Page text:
Finding a Trusted Contractor
While we think you should always trust your mechanical engineering needs to Colorado Mechanical Systems, here’s a quick summary of the best practices you should generally follow when looking for a contractor.
Get at least three written bids on your project, and make sure you’re comparing bids based on identical plans, specifications and scope of work. Do not automatically accept the lowest bid. In fact, you should beware of any bid that is substantially lower than the others. It probably indicates that the contractor made a mistake or is not including all the work quoted by his or her competitors. You may be headed for a dispute with your contractor if you accept an abnormally low bid. It is also possible that this contractor will cut corners or do substandard work in order to make their bid price.
Ask for personal recommendations
Friends and family may have recently had similar projects completed. If they are satisfied with the results, chances are you will be too. Other good reference sources include local customers, material suppliers, subcontractors, and financial institutions to check whether the contractor is financially responsible. If you are still unsure, you may also wish to check the contractor out with your local building department, trade association or union, consumer protection agency, consumer fraud unit, and the Better Business Bureau.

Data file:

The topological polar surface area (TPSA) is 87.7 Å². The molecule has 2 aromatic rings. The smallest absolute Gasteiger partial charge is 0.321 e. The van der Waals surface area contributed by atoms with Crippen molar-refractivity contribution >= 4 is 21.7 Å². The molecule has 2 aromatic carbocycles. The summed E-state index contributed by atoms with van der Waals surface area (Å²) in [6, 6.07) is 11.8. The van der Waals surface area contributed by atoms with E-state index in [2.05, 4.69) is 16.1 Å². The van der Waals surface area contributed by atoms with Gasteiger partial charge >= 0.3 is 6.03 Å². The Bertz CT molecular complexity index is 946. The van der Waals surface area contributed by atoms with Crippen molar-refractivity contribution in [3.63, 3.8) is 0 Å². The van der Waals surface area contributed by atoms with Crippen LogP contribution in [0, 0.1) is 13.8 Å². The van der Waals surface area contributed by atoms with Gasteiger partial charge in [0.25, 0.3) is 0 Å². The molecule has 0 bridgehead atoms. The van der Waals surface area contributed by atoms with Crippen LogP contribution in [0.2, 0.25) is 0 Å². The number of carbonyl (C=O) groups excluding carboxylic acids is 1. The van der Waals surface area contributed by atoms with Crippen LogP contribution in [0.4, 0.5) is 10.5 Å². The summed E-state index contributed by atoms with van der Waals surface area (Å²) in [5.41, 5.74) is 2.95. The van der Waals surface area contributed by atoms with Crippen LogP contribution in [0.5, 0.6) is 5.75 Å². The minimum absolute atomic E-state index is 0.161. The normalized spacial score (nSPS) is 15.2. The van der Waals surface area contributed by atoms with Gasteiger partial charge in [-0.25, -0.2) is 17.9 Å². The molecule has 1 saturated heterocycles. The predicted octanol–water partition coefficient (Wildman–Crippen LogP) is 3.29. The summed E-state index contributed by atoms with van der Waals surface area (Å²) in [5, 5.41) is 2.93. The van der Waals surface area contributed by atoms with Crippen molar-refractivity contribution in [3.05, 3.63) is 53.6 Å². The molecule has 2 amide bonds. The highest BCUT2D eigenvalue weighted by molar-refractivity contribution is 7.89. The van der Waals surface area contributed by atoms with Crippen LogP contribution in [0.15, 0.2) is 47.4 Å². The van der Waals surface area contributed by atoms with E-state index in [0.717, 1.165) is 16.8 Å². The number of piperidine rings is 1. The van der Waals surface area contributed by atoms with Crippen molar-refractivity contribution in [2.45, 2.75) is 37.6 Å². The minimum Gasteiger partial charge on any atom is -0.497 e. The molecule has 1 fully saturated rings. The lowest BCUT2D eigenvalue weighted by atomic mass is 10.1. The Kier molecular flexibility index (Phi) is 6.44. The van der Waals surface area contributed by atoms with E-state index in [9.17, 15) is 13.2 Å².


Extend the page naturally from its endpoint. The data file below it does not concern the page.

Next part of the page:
Verify the contractor’s business location and telephone number
A contractor who operates a business out of the back of a pickup truck with a cellular telephone may be difficult to find to complete a job or fix something that has gone wrong after the last bill is paid. You can find a licensed contractor’s “address of record” on this website when you look up their license status.
Verify the contractor’s workers’ comp and commercial general liability insurance
Ask to see a copy of the certificate of insurance, or ask for the name of the contractor’s insurance carrier and agency to verify that the contractor has the insurance. Commercial general liability insurance covers damage to your property. If the contractor does not carry general liability insurance, they should be able to explain how they would cover losses that would ordinarily be covered by insurance. If your contractor damages your property and doesn’t carry commercial general liability insurance, you or your insurance policy could end up paying for damages.